Georgia is not the only artist to take residence in New Mexico. We opted for a leisurely drive along the Turquoise Trail connecting Albuquerque to Santa Fe. Wide open spaces are punctuated with smallish artist towns. We stopped for a while in Madrid. The ‘a’ sounds as in the word bad, unlike Madrid Spain where the ‘a’ has an almost ‘uh’ sound as in mud.
The main drag in Madrid is flanked by quite a few galleries and shops posing as galleries. I was drooling at the first gallery we entered. There was amazing art including paintings and sculpture and lithographs and on and on by local artists. I would love to have bought up most of the store and decorated our home in Chicago. But, we have little wall space to mount the great works and they were hella expensive. If we do shift our lives to Albuquerque, I know where we are going for items to decorate our living space.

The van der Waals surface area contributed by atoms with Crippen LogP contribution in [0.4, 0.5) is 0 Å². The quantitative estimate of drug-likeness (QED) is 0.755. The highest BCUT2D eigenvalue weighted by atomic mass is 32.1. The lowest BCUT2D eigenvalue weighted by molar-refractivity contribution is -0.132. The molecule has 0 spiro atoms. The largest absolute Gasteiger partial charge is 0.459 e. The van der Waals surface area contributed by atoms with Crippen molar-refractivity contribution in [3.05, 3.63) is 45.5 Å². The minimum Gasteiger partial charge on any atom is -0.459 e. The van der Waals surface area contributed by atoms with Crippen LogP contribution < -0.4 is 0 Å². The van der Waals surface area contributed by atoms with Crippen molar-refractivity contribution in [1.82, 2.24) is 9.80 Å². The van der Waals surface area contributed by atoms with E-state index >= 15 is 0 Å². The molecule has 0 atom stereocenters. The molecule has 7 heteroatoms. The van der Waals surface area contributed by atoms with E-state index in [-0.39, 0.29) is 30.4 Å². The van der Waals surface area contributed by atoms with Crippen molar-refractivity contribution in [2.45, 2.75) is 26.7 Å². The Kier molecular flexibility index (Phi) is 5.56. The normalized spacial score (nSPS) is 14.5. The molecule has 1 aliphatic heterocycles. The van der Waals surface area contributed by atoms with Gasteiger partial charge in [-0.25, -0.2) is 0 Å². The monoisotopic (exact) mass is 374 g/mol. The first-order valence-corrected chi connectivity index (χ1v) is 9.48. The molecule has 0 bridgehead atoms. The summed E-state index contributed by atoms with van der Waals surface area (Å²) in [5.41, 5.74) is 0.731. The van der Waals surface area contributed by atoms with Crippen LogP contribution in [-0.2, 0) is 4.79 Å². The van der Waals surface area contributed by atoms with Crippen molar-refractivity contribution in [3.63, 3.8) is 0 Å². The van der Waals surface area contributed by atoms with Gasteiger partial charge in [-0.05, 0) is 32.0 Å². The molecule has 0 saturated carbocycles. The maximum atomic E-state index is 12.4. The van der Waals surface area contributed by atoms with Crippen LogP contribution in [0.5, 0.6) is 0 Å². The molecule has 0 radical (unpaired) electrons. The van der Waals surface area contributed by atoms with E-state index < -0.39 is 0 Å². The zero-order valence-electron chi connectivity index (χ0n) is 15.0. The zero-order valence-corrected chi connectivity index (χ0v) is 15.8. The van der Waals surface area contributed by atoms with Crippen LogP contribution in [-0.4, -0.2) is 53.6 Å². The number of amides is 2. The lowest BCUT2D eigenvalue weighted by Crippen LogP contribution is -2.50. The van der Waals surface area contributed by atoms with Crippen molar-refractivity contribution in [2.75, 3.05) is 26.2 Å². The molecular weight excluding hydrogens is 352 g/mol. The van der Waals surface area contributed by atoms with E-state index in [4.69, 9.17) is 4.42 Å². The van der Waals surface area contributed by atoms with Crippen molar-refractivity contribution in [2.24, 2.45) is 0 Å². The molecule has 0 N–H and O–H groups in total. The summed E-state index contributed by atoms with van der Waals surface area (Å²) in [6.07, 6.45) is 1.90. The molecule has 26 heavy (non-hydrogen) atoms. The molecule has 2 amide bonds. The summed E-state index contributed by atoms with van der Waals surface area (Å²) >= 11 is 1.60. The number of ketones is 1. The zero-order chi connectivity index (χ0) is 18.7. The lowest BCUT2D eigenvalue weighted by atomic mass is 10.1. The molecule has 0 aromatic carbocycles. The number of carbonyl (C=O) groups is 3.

We could have spent the entire weekend admiring the art along the Turquoise Trail. But we had things to do and were bent on seeing Old Town in Santa Fe. In retrospect, it paled when compared to the little towns along the way. Speaking of along the way…
In El Paso, we happened upon a pink bench along a near-deserted road. It was so out of place, we had to stop and take a bunch of pictures. It is my favorite recollection from El Paso. I have never seen anything as incongruous to its surroundings. However, something came close in the middle of nowhere between Madrid and Santa Fe.
We were driving a gentle incline with scrubland on either side and a smattering of pine trees. To our left, just off the side of the road, we saw a painted wall. We stopped abruptly. The road was almost deserted so there was no worry of being tagged in the ass end.
We parked. I crossed over the barbed wire. The wall turned out to be a cylinder and was painted all the way around. It was obviously a drinking haunt for locals as evidenced by the broken glass around the cylinder and the bottles I spied through a hole showing the inside.